Kurt Cobain: Secretly Canadian? Not Quite, But…

Yes, Kurt was born at the community hospital in Aberdeen, Washington, on February 20, 1967. But if you trace his ancestry on his father’s side—which seems to be all the rage these days—you end up with a family from Skey Townland in County Tyrone in Ireland headed up by Samuel Cobane (That’s how they spelled their name back then.) He was Kurt’s great-great-great grandfather.

Sometime around 1870, 20-year-old Samuel and his wife Letitia gathered up their courage and left a village named Inishatieve—seriously—and moved to Cornwall, Ontario. (Some records say that she went by the name Maggie, which makes more sense in Ireland. But her heritage was French, so Letitia could have been her birth name. Then again, other records say that Maggie was born in Ontario in 1853.)

A family consisting of at least nine members live in the Cornwall area: Samuel, Letitia/Maggie and seven children: two boys and five girls. After a time there, they pulled up stakes and moved to Grays Harbor County, which is where we find the logging town of Aberdeen. Samual was recorded as dying in Kansas in 1900.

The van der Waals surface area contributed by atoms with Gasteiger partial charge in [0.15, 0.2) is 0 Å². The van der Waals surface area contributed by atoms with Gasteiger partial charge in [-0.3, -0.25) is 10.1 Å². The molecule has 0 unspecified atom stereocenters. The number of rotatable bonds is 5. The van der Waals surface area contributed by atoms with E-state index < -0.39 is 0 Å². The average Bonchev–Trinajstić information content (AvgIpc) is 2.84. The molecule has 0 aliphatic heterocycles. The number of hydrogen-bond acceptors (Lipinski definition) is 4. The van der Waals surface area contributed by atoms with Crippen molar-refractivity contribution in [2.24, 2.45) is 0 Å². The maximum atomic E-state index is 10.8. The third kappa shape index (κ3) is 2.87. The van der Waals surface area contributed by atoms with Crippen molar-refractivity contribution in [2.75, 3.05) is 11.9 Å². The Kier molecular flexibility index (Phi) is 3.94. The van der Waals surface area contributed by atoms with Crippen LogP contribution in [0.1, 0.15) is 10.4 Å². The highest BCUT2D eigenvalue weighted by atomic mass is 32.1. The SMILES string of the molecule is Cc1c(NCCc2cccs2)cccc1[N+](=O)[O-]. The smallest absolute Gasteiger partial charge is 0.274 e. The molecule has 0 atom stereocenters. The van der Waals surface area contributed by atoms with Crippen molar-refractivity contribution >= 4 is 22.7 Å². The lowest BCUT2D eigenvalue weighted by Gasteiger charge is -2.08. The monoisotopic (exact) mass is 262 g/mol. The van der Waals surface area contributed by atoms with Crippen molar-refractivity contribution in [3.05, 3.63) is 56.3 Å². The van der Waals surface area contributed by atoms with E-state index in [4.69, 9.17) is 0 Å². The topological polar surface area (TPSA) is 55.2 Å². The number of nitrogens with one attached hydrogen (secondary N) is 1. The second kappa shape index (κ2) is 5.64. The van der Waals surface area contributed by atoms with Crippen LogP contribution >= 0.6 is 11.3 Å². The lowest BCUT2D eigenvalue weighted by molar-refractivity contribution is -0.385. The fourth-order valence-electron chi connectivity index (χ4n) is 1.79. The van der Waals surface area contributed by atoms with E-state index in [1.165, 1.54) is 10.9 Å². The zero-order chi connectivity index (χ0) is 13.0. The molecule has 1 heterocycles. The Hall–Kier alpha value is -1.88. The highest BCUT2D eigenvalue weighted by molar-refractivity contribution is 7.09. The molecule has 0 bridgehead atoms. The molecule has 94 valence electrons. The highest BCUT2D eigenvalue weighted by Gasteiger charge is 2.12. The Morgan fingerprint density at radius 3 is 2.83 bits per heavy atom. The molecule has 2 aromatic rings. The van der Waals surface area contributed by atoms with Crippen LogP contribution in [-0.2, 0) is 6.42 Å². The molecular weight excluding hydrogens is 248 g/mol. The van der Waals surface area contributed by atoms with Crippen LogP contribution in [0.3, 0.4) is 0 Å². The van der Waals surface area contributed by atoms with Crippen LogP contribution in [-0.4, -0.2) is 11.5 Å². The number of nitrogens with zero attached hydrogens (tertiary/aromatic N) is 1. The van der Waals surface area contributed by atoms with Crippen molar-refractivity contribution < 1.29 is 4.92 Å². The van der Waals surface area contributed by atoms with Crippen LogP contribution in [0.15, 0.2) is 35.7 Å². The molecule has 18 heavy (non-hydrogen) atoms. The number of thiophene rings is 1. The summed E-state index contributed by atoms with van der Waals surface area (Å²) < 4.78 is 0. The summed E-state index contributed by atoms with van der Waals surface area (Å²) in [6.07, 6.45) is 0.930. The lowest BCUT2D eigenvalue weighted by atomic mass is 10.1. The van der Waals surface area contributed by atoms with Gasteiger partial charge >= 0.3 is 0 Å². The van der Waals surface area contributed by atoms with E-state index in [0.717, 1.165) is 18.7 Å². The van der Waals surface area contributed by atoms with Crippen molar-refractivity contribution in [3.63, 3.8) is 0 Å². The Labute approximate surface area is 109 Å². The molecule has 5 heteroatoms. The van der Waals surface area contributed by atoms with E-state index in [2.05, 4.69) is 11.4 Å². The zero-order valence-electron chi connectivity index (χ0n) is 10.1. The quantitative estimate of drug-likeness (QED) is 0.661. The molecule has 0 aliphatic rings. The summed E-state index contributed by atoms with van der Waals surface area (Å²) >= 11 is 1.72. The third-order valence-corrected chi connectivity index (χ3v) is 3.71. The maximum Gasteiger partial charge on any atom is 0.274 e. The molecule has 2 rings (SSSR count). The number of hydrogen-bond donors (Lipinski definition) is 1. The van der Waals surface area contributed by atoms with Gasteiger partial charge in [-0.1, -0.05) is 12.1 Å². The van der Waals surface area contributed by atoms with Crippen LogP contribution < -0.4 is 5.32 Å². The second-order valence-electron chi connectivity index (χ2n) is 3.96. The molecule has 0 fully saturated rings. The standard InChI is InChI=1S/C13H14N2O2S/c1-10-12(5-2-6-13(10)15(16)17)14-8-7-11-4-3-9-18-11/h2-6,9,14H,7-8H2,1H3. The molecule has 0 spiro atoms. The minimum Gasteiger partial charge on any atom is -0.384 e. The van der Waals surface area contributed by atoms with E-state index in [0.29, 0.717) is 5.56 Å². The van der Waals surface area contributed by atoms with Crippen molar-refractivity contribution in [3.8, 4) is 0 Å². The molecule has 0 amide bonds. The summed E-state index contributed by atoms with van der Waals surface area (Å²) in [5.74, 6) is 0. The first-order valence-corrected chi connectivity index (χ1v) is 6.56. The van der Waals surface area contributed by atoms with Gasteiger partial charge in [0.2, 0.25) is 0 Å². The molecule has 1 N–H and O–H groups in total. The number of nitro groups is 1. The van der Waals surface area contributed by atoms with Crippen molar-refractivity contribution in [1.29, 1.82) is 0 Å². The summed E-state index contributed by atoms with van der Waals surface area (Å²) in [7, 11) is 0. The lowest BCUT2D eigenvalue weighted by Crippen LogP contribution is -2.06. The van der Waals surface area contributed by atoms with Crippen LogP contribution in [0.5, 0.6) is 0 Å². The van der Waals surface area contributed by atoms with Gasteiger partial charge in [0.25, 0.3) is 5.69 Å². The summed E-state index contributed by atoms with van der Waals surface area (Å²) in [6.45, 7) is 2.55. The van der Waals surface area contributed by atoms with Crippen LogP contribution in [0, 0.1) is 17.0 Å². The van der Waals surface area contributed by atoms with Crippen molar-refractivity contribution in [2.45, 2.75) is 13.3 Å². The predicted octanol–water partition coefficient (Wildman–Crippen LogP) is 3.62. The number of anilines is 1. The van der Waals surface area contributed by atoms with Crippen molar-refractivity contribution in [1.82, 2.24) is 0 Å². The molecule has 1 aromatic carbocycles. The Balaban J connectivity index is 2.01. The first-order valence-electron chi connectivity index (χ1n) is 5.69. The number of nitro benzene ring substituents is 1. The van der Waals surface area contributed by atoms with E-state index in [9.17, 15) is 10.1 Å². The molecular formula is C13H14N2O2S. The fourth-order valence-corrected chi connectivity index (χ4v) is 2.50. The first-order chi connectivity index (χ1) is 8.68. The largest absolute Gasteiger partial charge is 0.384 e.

I know, I know. This hardly qualifies Kurt as Cancon, but it’s still kinda cool, right?

And since we’re talking about family trees, the first Cobain to have any kind of musical success was Kurt’s great-uncle Delbert, who was his mother’s uncle.

He was a very respected Irish tenor who can be seen in a 1930 movie called King of Jazz, which, despite being the first-ever full-length Technicolor production and featured Paul Whiteman, the biggest bandleader of the day, was a total flop for Universal.

Here’s a taste of that film.

Fast-forward 58 years and Uncle Delbert’s great-nephew was just getting started with a band called Nirvana. Here’s video of them playing a gig at a local Radio Shack (via Moe).

Alan Cross

is an internationally known broadcaster, interviewer, writer, consultant, blogger and speaker. In his 40+ years in the music business, Alan has interviewed the biggest names in rock, from David Bowie and U2 to Pearl Jam and the Foo Fighters. He’s also known as a musicologist and documentarian through programs like The Ongoing History of New Music.

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